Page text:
- Genetic factors: Studies have suggested that there may be a genetic component to CDD, with some cases occurring in families with a history of the disorder or other developmental disorders. In addition, boys are more likely to develop CDD than girls.
- Neurological factors: CDD is thought to involve abnormalities in brain development, including changes in the structure and function of specific brain regions. For example, some research has suggested that CDD may be associated with abnormalities in the temporal lobes involved in language and memory processing. Other studies have suggested that dysfunction in the prefrontal cortex, which handles social and emotional processing, may also be involved in CDD.
- Environmental factors: Some researchers believe that exposure to environmental toxins or infections during early childhood may increase the risk of developing CDD.
- Other medical conditions: Children with certain medical conditions, such as epilepsy or metabolic disorders, may be at a higher risk of developing CDD.
Diagnosis & Treatment for Childhood Disintegrative Disorder
To diagnose childhood disintegrative disorder, a child must meet the diagnostic criteria outlined in the DSM-5, including a significant loss of acquired skills in multiple areas of functioning, like language and social and motor skills, over months. In addition, the loss of skills must be severe enough to interfere with the child’s life and be unexplained by another condition or developmental disorder.
Because childhood disintegrative disorder symptoms overlap with symptoms of other developmental disorders and because the condition is rare, an accurate diagnosis can be challenging. Therefore, it’s essential to seek a comprehensive autism evaluation from a qualified healthcare professional, like a pediatrician, child psychiatrist, neurologist, or autism specialist.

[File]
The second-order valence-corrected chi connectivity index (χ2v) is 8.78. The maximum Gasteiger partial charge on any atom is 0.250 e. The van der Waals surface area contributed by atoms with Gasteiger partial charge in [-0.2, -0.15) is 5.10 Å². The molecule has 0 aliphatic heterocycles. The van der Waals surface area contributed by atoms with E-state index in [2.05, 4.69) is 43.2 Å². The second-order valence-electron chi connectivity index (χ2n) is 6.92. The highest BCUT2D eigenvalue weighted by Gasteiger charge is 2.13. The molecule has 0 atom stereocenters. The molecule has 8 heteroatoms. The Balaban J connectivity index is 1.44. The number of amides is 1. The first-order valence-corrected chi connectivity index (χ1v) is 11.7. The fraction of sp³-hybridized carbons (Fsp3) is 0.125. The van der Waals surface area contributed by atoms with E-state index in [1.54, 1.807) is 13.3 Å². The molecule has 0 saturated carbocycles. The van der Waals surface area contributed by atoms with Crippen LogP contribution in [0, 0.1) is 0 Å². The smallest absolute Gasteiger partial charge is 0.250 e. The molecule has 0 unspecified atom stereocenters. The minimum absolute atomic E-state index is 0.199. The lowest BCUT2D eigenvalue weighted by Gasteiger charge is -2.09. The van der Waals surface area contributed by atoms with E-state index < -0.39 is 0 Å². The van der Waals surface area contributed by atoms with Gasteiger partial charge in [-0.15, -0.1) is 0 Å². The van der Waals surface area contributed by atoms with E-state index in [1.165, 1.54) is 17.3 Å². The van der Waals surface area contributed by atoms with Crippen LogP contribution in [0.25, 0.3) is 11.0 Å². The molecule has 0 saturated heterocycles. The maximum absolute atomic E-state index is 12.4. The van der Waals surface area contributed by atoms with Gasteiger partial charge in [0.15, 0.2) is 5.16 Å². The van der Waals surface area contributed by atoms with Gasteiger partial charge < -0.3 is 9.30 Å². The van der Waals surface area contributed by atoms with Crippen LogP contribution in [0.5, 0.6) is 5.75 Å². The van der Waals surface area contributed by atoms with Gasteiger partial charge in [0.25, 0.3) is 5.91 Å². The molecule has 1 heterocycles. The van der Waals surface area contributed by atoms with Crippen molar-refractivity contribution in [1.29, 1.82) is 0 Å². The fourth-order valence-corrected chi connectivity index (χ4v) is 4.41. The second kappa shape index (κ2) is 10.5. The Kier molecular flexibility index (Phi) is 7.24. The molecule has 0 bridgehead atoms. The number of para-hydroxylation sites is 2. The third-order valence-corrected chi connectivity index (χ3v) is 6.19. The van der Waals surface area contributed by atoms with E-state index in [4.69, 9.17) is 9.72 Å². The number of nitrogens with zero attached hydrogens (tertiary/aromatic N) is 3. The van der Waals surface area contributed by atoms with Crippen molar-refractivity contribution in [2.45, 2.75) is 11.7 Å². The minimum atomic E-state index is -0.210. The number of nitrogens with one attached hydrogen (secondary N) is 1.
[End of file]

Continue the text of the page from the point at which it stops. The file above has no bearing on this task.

The healthcare professional may use a variety of tools to help diagnose CDD, including:
- Developmental assessments: Standardized tests assess the child’s developmental level, including their language, motor, social, and self-care skills.
- Behavioral assessments: The healthcare professional may observe the child’s behavior and look for patterns characteristic of CDD, such as repetitive movements or a lack of interest in social interaction.
- Medical evaluations: Medical tests, such as blood or brain imaging, rule out other medical conditions causing the child’s symptoms.
The specific childhood disintegrative disorder treatment plan will depend on the child’s individual needs and symptoms. A healthcare professional will develop a plan that addresses the child’s unique needs and maximizes their development and social interaction potential. A range of therapies can help manage symptoms, support development, and improve the child’s quality of life, including the following:4
- Behavioral Therapy: Approaches such as Applied Behavior Analysis (ABA) therapy focus on changing behaviors causing problems or reinforcing positive behaviors. ABA therapy can help address repetitive behaviors, anxiety, and difficulty with social interaction.
- Speech Therapy: Speech therapy focuses on improving communication skills. It can be helpful for children diagnosed with CDD who are struggling with language development or communication difficulties.
- Occupational Therapy: This therapy focuses on improving a child’s ability to perform daily tasks and develop independence. Occupational therapy can be helpful if your child is struggling with self-care skills, such as dressing or feeding themselves.